Group Psychotherapy Projects / Sharing Circles

In response to the systematic and ongoing human rights violations across the globe, SalusWorld has generated a group psychotherapy intervention that integrates several psychological and social justice theories.  This intervention is culturally adjusted with local experts and can be run by local implementing actors under the supervision of expert consultants.  Relationally focused, strengths-based coping skills approach are utilized to foster collective therapeutic strategies in the participants, and offer them the opportunity to express needs, concerns, and fears in a supportive environment while building reparative relationships with others whom have experienced similar issues. This shared space allowed participants to learn how to help themselves and one another, rather than strictly rely on the guidance of the group facilitators. 

This framework assists participants in developing a repertoire of coping skills that would enable them to manage stressful situations effectively.  Through the lens of empowerment theory, participants obtained material and internal resources, knowledge to re-build individual lives, and the development of a community wherein the sustained process of collective healing can reside.

To date, groups have been run with People Living with HIV/AIDS (PLWHA), former political prisoners, commercial sex workers, and members of the lesbian, gay, bisexual, transgendered and questioning queer groups.   Click here to read impact statements and testimonials from participant members.


30 Seconds In Podcast

As it continues to discover innovative ways to address staff welfare, SalusWorld now provides a space for returned international aid and development workers to share and process their stories from the field. Through intimate conversations with these individuals, 30 Seconds In examines those stories often left untold after the work is over. Our first season is underway, as we release episodes on Mondays. Check out our 30 Seconds In Podcast page to learn more and listen in!

Upcoming episode release schedule:

Episode 5: "Ring of Roaches" - July 18, 2016

Episode 6: "Untitled" - July 25, 2016


Humanitarian and Development Aid Worker Resiliency Training

A 3-day experiential group training to alleviate the impact of vicarious trauma on humanitarian aid and development workers has arrived.  This unique program, created by SalusWorld, allows institutions to better retain their staff expertise and address the issues that lead to staff turnover and burnout.   

WHAT IS VICARIOUS TRAUMA?

Caring for individuals impacted by violence, displacement, illness and poverty can make huge emotional demands on those who perform these tasks.  Through their professional work, aid workers can suffer a special kind of trauma.  Of course, unlike the primary sufferers of trauma, it is not direct.  Aid workers suffer an accretion of exposure to the traumas suffered by their beneficiaries.  These are dedicated people who perform some of the most emotionally difficult work that society desperately needs.  But in doing this crucial, moral work, the personal consequences are often severe.  Symptoms of Secondary Traumatic Stress Disorder include such reactions as depression, anxiety, sleep disturbances, mistrust of others, isolating from family or friends, frequent or increased illness, persistent trauma imagery, and often a shift in outlook from optimism to helplessness.  Many of these symptoms are similar to Post Traumatic Stress Disorder (PTSD) and can be as damaging.  Care-providers incur harm across the spectrum of mental health impacts – on the emotional, cognitive, physical, relationship, and spiritual levels.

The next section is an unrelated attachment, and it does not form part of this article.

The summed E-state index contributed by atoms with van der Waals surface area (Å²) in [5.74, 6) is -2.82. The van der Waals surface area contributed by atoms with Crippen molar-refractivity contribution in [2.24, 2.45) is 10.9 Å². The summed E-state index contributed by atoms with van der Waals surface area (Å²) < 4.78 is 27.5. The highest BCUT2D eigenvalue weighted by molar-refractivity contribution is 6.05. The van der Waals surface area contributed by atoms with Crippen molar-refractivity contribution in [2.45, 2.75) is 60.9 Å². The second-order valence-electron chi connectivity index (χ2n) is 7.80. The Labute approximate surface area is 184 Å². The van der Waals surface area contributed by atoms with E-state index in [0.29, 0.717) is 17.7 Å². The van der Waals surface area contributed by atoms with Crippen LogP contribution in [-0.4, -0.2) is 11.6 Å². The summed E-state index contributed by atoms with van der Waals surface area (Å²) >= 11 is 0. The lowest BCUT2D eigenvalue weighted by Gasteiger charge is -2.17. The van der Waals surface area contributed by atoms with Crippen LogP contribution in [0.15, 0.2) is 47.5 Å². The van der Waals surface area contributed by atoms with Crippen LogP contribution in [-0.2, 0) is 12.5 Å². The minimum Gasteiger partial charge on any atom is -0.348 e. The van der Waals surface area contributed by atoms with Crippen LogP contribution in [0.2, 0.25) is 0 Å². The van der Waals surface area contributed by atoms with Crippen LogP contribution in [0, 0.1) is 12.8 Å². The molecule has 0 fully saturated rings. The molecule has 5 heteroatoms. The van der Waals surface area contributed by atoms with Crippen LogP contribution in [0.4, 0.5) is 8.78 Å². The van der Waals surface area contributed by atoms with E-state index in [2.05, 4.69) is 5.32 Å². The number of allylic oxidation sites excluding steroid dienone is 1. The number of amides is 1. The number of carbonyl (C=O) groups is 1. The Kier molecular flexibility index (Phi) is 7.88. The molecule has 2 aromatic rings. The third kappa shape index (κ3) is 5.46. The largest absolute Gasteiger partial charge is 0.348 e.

WHAT THIS TRAINING OFFERS

The Humanitarian Aid & Development Resiliency Training will …

  • Improve the readiness and resilience of humanitarian aid workers and anyone feeling the impact of caring.  This training creates a holistic, collaborative and coherent enterprise to increase individual and team.
  • Build upon physical, emotional and psychological so they improve performance to deal with the rigors and challenges of a demanding profession.
  • Work to help reduce burnout, depression and agency attrition.
  • Connect those in need to additional services to facilitate safe care, recovery and personal growth

Additional Information:

For further information on this issue, please click here (http://www.unhcr.org/51f67bdc9.pdf) for an institutional analysis of UNHCR’s Staff Welfare programming, published by one of SalusWorld’s board members.  Also, The Guardian has an ongoing series on the day-to-day reality of humanitarian workers, including features on issues of sex, safety, and general health. From that series, there is an article on aid workers and PTSD that highlights the work of Dr. Gwen Vogel Mitchell, SalusWorld Director of International and Clinical Services, who is one of the trainers of this program.

Are you interested in Humanitarian & Development Aid Worker Resiliency Training?  Please contact our lead psychologist for this initiative, Gwen Vogel Mitchell (gvogel@salusworld.org).  Once we have reached a critical mass of participants in a specific area, we will announce the dates and further details.